Deadline: Sunday 21st October
The overall aim of your assignment is to build a software based
implementation of a Central Processing Unit (CPU). Such an implementation
should be capable of simulating the execution of machine code
implementation should be written in the ‘C’, programming language but you
are free to use ‘C++’ if you are more comfortable with the latter. However,
in both cases you should use the GNU tool-chain to build the program. CPUs
can clearly be very complex devices, hence you will not be expected to
build a fully compliant implementation. However the more complete the
implementation, the higher the final grade will be. The CPU to be simulated
will be a loosely based on the standard ARM architecture. You will be
provided with a datasheet which will specify the nature of the device (e.g.
register count, status register format etc. and the instruction set to be
supported). In order for the simulation to work your program will also have
to provide some virtual peripheral devices. e.g. Some virtual RAM will be
The project has been broken down into four requirements described as
*Requirement 1 – Program Design (30% max) -(23/10/12).*
The first requirement will be to undertake some initial design work for the
product. This will require the development of a written design document,
which may also include block diagrams, that defines the overall
architecture of the system you intend to build. This should be a maximum of
*three pages *in length. The purpose of this work is to ensure you have a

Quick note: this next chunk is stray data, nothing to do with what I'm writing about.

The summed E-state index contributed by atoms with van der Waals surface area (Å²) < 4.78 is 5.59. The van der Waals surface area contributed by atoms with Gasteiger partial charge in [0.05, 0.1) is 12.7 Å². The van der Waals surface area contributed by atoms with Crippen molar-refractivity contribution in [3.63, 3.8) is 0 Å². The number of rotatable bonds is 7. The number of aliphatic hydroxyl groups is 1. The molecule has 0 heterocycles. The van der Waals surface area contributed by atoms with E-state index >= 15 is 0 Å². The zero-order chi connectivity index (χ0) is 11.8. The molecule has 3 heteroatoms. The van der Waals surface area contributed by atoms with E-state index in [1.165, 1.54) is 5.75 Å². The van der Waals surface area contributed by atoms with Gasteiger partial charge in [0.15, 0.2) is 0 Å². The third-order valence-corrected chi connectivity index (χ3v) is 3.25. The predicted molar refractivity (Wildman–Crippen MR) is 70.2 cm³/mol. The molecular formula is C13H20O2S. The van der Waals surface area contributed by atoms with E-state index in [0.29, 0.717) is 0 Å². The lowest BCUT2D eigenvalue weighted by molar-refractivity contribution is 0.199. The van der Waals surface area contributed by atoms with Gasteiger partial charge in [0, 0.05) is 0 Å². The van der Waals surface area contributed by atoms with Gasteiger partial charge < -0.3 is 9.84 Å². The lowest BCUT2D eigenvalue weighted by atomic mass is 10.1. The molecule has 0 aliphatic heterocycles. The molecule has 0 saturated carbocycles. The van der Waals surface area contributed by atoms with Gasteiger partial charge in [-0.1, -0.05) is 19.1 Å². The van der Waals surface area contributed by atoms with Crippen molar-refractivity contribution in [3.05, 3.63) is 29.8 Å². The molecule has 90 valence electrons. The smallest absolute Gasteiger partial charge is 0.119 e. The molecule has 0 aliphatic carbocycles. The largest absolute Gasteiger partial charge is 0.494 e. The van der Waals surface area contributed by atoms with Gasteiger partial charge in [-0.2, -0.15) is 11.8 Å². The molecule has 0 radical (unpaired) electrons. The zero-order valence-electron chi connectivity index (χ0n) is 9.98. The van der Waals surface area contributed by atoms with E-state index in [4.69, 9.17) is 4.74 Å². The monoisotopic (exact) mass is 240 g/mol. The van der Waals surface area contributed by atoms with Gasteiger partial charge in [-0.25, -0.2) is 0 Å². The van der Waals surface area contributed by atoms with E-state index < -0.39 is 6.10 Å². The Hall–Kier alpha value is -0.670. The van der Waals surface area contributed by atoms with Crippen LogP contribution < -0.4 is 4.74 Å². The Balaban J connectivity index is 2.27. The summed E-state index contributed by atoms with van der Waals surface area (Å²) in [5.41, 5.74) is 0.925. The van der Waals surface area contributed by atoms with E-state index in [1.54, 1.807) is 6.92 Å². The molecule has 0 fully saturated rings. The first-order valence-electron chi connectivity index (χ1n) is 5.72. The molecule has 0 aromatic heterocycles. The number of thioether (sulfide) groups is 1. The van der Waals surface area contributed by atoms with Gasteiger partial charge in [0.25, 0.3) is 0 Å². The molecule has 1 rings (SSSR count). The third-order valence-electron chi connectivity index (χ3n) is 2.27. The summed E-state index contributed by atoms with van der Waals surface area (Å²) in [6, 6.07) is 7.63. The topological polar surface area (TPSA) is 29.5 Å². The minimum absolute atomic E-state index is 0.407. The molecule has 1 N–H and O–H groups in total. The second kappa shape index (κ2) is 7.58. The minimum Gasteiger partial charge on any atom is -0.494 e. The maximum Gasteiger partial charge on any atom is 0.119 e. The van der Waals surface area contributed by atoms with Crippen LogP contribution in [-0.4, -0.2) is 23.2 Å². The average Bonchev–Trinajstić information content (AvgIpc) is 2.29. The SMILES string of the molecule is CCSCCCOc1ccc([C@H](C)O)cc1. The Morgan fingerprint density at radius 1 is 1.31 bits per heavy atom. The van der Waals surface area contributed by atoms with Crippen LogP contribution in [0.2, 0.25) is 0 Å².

clear understanding of the major tasks to be performed by your simulation
program. For example you may break down a solution along the following
Under each of these headings you could describe the major tasks to be
performed for that stage. You may also need to consider how the
current‘state’ of the CPU (and possibly the memory content) is to be shown.
e.g. following the execution of each instruction you may decide to show the
contents of the main registers and anything else that has been changed as a
result of the last instruction.
One key aspect you will have to consider is how the instructions will be
defined and read by your simulator. The op-codes should be stored in your
virtual RAM (or ROM if you decide to include such a feature). However these
codes need to get into the virtual machine somehow. Initially you may want
to consider hard-coding some simple instructions for testing purposes.
Later you may decide to load the instructions from a file.
*Requirement 2 – (30%-59%)*
The second requirement of the assignment is the implementation of the basic
CPU simulator. This should result in the development of a computer program
which has the ability to fetch, decode and execute several of the main
instructions within the provided instruction set. Including basic ALU type
instructions (e.g. ADD, SUB), Some Program Counter (PC) related
instructions (e.g. branching) and memory access instructions (LDR and STR).
*Requirement 3 – (60%-69%)*
The third requirement will be to extend requirement two so that it
simulates a full implementation of the provided instruction set. You should
take care to ensure that the instructions not only undertake their
operation correctly, but they also carry out appropriate side effects, such
as the setting of status register flags.
To get to the higher bracket of the available marks you should also include
the ability to count elapsed time during the simulation. To implement this
feature you will need to use the instruction timing information provided in
the datasheet and keep a running total of total time elapsed.
*Requirement 4 – (70%+)*